Exploring the Old Anthony Farm Near Perch River Dam
I’m interested in history and old structures, especially in the North Country. You can find my history page here, my abandoned buildings site here and more related links in the column to the right.
One of the things that’s of interest to me right now is the old Anthony farm on the road going to the Perch River Dam.
This farm was on the gravel road that goes to the Perch River Dam, the road is off from Parish Road. At one time, many years ago, this was the largest barn in Jefferson County and was of a unique design that probably isn’t anywhere else in the US (see photo at top of this entry).
The people who built the barn built it between two high hills, so it spanned the entire valley between them. Some accounts put it at two hundred fifty feet – a large barn for those days. See the photo at right; I took this from the left ramp, high on the hill and looking over the valley. If you look close you can see the opposite ramp which would have been the end of the barn on the other side.
The cows were at the very bottom in a stable, and above them was the hay loft. Above that was another floor with open sides or open spaces. On either end of the barn was a road going up the hill where the horses and a wagon with hay could be brought up, the horses and wagon would then be taken into the end of the barn and onto the upper floor, where the hay could be thrown off into the hay loft below.
An interesting and innovative design. Nearby was the house and a spring house (photo at left – more photos here), which also was used for cold storage.
There was also a large cistern behind the barn, and what I was told was that water was caught from barn eves and went into this cistern. The cistern in turn would be available to water to cows. Another reference mentions that there was some sort of system for providing this water to the house too.
Under the barn was a large drain.
All of this made out of limestones.
Some local people also make note of some other nearby things connected or loosely connected with this farm. Like a machinery barn nearer the dam (though I’ve never seen any traces of this). And another house nearby, also long gone, which at one times houses some Indians who helped with farming in the area.
Nearby is the limestone foundations of another house, a short distance down the road. I’ve always been curious about it as my father hadn’t had any info on it (when he moved here the Anthony farm was still standing and the farmer there took care of some of his heifers so he knew it well).
A person who does metal detecting contacted me via my webpages awhile back about the Glen Park amusement park and caves and such, and he contacted me again about the old Anthony Farm and the stone house nearby.
This guy takes metal detecting seriously, does lots of research and puts a lot of thought into it. I know some of the local historians probably aren’t too keen on this sort of thing, but oh well…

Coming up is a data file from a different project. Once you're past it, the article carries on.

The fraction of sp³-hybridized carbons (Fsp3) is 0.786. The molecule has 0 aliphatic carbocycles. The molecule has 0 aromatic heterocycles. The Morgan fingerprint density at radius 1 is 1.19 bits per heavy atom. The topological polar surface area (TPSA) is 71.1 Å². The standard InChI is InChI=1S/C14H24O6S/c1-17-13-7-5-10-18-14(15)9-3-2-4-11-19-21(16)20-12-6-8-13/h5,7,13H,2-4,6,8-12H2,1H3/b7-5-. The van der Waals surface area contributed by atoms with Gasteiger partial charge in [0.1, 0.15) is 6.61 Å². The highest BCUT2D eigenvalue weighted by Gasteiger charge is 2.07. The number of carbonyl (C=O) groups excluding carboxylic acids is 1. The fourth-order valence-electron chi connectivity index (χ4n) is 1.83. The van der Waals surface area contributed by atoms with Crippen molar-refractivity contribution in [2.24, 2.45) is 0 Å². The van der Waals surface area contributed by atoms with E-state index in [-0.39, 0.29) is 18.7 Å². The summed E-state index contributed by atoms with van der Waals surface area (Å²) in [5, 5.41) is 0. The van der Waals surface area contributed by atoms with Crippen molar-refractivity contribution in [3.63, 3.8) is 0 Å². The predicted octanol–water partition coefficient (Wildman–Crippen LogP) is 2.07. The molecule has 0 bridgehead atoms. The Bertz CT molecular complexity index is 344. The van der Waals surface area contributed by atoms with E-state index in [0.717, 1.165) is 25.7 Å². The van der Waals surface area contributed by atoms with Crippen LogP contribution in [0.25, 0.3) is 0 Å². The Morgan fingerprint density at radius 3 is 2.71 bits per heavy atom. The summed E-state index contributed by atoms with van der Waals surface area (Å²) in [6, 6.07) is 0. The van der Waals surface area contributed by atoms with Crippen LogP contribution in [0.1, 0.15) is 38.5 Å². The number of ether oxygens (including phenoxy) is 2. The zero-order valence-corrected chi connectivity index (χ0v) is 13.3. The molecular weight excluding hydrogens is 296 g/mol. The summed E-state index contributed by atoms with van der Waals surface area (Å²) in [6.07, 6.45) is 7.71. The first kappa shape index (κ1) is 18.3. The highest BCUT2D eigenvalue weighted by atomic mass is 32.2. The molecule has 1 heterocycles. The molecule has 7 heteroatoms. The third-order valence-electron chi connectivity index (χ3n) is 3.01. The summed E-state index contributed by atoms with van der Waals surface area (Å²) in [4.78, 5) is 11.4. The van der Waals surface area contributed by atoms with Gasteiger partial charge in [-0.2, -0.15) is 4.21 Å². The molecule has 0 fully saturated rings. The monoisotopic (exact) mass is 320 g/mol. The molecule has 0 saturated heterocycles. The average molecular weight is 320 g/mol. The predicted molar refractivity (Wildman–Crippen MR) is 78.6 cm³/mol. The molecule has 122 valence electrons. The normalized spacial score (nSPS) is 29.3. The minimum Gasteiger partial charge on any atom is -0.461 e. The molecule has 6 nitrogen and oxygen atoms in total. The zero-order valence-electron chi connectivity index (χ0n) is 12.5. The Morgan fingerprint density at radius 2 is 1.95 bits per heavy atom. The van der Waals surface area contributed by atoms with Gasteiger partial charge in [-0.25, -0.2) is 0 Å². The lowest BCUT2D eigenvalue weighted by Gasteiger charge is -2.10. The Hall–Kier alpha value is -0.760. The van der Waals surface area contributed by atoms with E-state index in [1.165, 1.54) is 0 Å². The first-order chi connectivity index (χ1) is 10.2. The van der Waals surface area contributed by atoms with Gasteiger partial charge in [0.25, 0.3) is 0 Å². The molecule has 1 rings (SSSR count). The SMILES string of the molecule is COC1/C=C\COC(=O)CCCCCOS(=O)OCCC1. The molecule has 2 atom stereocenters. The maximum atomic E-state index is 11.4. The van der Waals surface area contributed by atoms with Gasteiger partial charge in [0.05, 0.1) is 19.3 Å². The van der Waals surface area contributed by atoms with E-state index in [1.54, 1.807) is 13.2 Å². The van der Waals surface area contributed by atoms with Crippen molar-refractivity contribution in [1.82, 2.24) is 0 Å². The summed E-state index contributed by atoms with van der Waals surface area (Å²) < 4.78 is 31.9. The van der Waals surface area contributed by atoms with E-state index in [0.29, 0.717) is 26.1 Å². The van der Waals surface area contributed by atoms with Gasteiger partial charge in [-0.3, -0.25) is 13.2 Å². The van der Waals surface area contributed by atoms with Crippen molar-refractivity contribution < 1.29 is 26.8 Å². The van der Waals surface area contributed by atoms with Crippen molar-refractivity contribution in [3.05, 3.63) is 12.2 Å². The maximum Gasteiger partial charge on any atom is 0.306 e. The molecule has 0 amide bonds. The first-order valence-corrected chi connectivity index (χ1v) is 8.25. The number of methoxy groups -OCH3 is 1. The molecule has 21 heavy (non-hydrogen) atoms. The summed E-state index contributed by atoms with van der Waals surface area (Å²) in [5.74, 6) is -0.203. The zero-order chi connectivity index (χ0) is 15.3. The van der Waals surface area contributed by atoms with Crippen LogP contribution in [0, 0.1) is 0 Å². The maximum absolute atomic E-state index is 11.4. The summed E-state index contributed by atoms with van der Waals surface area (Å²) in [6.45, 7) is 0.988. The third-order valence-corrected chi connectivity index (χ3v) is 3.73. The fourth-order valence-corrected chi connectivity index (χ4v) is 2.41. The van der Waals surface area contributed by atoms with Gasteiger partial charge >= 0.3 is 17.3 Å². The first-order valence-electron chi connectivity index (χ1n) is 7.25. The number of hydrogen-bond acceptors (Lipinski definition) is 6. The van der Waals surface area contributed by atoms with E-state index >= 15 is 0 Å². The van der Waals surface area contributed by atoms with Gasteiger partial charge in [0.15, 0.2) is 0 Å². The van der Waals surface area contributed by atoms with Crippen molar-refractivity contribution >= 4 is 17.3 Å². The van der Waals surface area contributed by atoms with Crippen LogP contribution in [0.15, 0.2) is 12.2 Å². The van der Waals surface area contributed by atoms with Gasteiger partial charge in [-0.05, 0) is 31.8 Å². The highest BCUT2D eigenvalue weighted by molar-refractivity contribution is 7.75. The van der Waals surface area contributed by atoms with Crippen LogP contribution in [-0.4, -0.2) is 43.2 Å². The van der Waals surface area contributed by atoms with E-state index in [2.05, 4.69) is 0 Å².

I told him about my work in trying to find out any info about the old house and we agreed to meet down there along with my father and his family, to do some looking around and possibly for him to get some idea of good places to metal detect down there.
So my father and I met him and his family down there. Eric and his entire family are good people, and we spent quite a few hours looking around down there. We went over the old stone foundations (photo to the left – more photos here), climbed the hill to the right ramp that went into the barn, found the foundations of the barn itself (which was new to me, see pic at very bottom of this entry) as well as the cistern (See photo below – more photos. The cistern was in a raised hill – either natural or synthetic, near the center point of the barn) and drain (both also new to me). The cistern was massive, possibly 40 feet long and eight feet wide or so. It was mostly pushed in by the state or had fallen in but there were replaces where you could climb down in if you wanted to.
I wanted to go over to the other ramp which, when I was young, could easily be gotten to as the road to it was still open. But now that area is packed with dense brush.
My father mentioned the other old house on the other side of the road but he wasn’t quite sure of where, so Eric took a quick look around without finding it. Later my father talked to a local woman who explained about where it was.
Later I went back by myself and trekked over to the ramp (pic at right, below). I put on an old t-shirt, packed my camera and phone in an old backpack so I’d be fairly “stream-lined” and threw on my shooting glasses to protect my eyes. The brush was so dense it took me the better part of an hour to make it there. I looked around the base a bit and found a rusted out old hand saw as well as a moss-encrusted piece of wood, which I assume was part of the barn.
At the top of the ramp the brush was even worse until I got near the edge of it, where it was completely devoid of brush and only had a little grass. It was a great view, and looking closely I could see the opposite ramp – a long way across the valley. The trees and brush were thick enough where I couldn’t see the foundations of the barn below me.
I tried to bring both the old saw and piece of wood back, thinking that I would leave it laying somewhere that Eric would find the next time he came down to do some metal detecting, but the brush was so dense there was no way I could carry it out easily. I could barely get back out myself.
There were some differing measurements having to do with the length of the barn and I had intended to bring my GPS but forgot it. I thought I could grab the coords from both ends, making sure I had the best accuracy, and estimate the length down to 15 feet or so. Ugh, I hate to make another trip through the brush but I probably will end up doing it.